Agatha Christie Joins Growing List Of Classic Authors Whose Original Works Are Being Rewritten For Modern Audiences
Agatha Christie is the latest author whose works have found themselves the target of so-called 'modern sensibilities'.
In further proof that even the most storied creators aren’t safe from the pearl-clutching of identity politics, the publishing house currently responsible for handling legendary mystery novel author Agatha Christie’s expansive library of works, HarperCollins, has commenced updating her works for ‘modern audiences’.
These changes were first brought to light by The Telegraph, who were reportedly able to obtain digital versions of HarperCollins’ upcoming re-releases of Christie’s entire catalogue of Miss Marple stories – as well as a choice few Hercule Poirot ones – ahead of their official street date.
Led by the publisher’s own sensitivity readers, HarperCollins’ editing is said to have begun in 2020 with the intention to remove any mention – whether it be a description, an insult, a simple reference, or the use of an outdated term such as ‘Oriental’ or ‘Nubian’ – of any given character’s ethnicity from the author’s works.
For example, in Christie’s classic Death on the Nile there exists an instance where Mrs. Allerton, one of the passengers on the story’s central boat trip, expresses annoyance at a group of children by asserting, “they come back and stare, and stare, and their eyes are simply disgusting, and so are their noses, and I don’t believe I really like children.”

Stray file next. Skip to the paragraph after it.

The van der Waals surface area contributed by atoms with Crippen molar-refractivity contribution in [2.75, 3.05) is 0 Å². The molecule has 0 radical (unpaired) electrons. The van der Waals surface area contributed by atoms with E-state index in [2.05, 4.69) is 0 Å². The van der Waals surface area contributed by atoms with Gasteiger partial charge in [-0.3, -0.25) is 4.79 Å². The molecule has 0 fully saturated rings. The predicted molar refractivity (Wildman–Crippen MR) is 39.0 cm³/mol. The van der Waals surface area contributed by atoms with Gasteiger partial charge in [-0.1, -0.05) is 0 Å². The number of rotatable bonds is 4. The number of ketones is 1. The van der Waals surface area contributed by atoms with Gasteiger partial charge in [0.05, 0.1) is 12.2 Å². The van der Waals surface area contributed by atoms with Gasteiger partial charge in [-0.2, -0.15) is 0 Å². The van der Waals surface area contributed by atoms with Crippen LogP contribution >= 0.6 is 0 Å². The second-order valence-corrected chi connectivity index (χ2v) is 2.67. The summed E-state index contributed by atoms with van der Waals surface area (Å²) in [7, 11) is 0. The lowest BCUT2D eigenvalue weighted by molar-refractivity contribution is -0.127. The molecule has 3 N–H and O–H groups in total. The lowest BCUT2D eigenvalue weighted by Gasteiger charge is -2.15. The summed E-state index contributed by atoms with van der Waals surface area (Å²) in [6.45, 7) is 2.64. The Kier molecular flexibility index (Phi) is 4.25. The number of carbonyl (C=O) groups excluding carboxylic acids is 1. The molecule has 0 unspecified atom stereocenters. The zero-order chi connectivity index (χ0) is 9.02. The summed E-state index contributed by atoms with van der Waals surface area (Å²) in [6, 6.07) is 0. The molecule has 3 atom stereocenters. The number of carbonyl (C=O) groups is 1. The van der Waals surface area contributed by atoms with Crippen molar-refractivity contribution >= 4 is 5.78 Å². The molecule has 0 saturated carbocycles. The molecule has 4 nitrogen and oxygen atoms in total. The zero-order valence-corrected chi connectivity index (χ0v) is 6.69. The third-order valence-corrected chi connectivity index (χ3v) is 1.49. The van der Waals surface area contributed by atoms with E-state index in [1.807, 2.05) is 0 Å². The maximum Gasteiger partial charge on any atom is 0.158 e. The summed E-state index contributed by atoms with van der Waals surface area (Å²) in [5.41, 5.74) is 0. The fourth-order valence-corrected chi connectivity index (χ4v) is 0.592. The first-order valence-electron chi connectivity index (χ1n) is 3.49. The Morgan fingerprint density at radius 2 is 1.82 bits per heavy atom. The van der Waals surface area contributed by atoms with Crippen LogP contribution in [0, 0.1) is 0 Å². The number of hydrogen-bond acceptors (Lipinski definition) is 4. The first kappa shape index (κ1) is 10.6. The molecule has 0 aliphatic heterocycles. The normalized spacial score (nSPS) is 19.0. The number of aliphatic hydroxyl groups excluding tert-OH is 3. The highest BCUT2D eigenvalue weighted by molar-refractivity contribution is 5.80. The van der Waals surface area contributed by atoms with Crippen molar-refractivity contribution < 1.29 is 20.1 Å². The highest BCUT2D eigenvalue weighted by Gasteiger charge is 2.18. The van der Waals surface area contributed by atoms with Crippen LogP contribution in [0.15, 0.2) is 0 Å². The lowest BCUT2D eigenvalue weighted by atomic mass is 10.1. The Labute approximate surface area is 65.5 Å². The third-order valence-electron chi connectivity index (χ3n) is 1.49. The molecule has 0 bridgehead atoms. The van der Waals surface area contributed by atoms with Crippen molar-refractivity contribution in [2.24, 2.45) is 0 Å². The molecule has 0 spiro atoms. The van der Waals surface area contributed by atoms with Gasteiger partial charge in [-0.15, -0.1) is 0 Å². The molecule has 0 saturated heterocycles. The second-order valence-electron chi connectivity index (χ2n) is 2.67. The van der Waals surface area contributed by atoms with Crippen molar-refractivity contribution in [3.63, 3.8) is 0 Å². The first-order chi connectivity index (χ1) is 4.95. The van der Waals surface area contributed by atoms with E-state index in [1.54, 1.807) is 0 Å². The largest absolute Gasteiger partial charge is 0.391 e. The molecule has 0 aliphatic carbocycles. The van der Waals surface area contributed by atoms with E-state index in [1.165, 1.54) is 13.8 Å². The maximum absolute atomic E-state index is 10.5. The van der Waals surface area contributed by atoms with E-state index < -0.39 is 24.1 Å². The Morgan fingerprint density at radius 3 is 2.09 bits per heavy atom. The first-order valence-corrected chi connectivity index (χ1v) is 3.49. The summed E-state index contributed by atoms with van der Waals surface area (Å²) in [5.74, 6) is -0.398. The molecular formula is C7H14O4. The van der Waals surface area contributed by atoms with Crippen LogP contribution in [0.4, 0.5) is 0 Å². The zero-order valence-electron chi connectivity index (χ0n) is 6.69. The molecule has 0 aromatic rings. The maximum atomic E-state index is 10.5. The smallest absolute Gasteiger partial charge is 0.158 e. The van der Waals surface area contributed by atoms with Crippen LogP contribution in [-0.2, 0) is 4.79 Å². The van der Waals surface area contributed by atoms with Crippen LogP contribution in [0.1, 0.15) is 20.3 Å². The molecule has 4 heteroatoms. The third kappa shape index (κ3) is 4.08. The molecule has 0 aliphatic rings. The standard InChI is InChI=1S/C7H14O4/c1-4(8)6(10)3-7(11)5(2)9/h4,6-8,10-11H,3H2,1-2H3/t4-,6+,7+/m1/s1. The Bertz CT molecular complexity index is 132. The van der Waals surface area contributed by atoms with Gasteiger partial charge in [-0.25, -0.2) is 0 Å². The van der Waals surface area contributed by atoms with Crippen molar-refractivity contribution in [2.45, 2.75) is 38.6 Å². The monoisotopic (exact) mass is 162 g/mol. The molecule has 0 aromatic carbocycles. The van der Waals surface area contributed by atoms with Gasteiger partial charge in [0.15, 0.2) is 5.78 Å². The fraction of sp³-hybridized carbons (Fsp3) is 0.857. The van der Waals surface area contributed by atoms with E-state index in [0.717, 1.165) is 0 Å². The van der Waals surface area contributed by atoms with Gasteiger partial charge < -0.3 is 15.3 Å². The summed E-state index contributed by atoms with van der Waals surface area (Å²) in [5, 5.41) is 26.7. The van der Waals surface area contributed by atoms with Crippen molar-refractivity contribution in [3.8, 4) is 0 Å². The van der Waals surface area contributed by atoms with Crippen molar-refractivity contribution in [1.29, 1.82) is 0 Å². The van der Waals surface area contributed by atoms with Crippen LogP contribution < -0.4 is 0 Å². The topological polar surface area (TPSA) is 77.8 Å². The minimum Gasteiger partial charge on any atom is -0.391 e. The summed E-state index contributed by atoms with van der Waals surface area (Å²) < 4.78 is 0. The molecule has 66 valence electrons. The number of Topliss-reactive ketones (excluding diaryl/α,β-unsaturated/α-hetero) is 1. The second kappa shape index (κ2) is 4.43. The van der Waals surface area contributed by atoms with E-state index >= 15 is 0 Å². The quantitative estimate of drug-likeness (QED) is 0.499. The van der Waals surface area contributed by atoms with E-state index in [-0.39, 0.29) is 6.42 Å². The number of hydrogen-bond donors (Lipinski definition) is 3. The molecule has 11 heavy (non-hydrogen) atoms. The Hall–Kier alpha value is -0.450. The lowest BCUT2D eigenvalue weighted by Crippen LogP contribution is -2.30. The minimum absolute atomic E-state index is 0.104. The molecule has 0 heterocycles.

However, in HarperCollins’ updated editions, she now simply says, “They come back and stare, and stare. And I don’t believe I really like children.”
In another change, a black servant whose brief role in the original story was to smile in confirmation of being told to keep a secret is now read as simply being a “servant” and who reacts to his orders by simply “nodding”.
HarperCollins’ updated release of Christie’s 1964 entry in her long-running Miss Marple detective series, A Carribean Mystery, likewise takes such steps to avoid causing even the slightest offense to anyone.
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These measures include changing the description of a West Indian hotel worker from having “such lovely white teeth” to instead read “beautiful teeth” and wholesale cutting of both a description of a woman who had “a torso of black marble such as a sculptor would have enjoyed” and a passage where the character of Gregory Dyson is startled by how a black woman in a white dress “had looked like a faceless apparition but that was because, though the dress was white, the face was black”.
Christie’s 1920 Hercule Poirot adventure, The Mysterious Affair at Styles has also been affected, with a comment from the moustachioed detective in which he notes that another individual is “a Jew, of course” being removed from its rerelease.
Further, a description of a young woman as being “of gypsy type” has been updated to instead list her as simply “a young woman”.
Meanwhile, in the author’s 1979 anthology Miss Marple’s Final Cases and Two Other Stories a reference to a character’s “Indian temper” has been edited to instead make note of “his temper”, while all uses of the word “natives” have been either dropped or replaced with the term ‘local’.
And finally, it appears that all uses of the ‘n-word’ have been removed from her works, including And Then There Were None, which was originally named after the children’s nursery rhyme Ten Little N——- and heavily references its subject matter.
Sadly, Christie is not the first widely renowned author to have their works altered according to contemporary standards following their death.
Most recently, both famed children’s writer Roald Dahl and 007 creator Ian Fleming have had their respective bibliographies rifled through and butchered in order to avoid sparking any sort of internet backlash against their current publishers.